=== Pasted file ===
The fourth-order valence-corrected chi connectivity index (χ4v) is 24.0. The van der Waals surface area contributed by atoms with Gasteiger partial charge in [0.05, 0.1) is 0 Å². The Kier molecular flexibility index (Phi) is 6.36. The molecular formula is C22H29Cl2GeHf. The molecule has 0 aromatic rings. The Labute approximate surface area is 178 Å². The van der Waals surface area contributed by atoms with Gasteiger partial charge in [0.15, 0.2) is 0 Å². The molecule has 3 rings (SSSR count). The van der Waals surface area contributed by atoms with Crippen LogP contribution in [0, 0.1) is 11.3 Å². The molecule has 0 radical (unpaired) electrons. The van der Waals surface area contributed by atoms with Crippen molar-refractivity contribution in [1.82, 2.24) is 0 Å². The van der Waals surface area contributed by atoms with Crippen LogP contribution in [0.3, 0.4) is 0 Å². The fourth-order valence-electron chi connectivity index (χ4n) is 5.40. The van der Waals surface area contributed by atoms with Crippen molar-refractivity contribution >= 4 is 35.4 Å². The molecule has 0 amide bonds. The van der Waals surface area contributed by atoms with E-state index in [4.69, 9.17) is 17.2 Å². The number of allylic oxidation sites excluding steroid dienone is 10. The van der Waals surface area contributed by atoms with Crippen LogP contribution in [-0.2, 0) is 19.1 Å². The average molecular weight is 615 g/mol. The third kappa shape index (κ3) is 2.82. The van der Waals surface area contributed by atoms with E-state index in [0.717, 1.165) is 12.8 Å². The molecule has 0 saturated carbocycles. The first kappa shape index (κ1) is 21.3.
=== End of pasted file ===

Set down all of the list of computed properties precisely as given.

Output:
The fourth-order valence-corrected chi connectivity index (χ4v) is 24.0. The van der Waals surface area contributed by atoms with Gasteiger partial charge in [0.05, 0.1) is 0 Å². The Kier molecular flexibility index (Phi) is 6.36. The molecular formula is C22H29Cl2GeHf. The molecule has 0 aromatic rings. The Labute approximate surface area is 178 Å². The van der Waals surface area contributed by atoms with Gasteiger partial charge in [0.15, 0.2) is 0 Å². The molecule has 3 rings (SSSR count). The van der Waals surface area contributed by atoms with Crippen LogP contribution in [0, 0.1) is 11.3 Å². The molecule has 0 radical (unpaired) electrons. The van der Waals surface area contributed by atoms with Crippen molar-refractivity contribution in [1.82, 2.24) is 0 Å². The van der Waals surface area contributed by atoms with Crippen LogP contribution in [0.3, 0.4) is 0 Å². The fourth-order valence-electron chi connectivity index (χ4n) is 5.40. The van der Waals surface area contributed by atoms with Crippen molar-refractivity contribution >= 4 is 35.4 Å². The molecule has 0 amide bonds. The van der Waals surface area contributed by atoms with E-state index in [4.69, 9.17) is 17.2 Å². The number of allylic oxidation sites excluding steroid dienone is 10. The van der Waals surface area contributed by atoms with Crippen LogP contribution in [-0.2, 0) is 19.1 Å². The average molecular weight is 615 g/mol. The third kappa shape index (κ3) is 2.82. The van der Waals surface area contributed by atoms with E-state index in [0.717, 1.165) is 12.8 Å². The molecule has 0 saturated carbocycles. The first kappa shape index (κ1) is 21.3.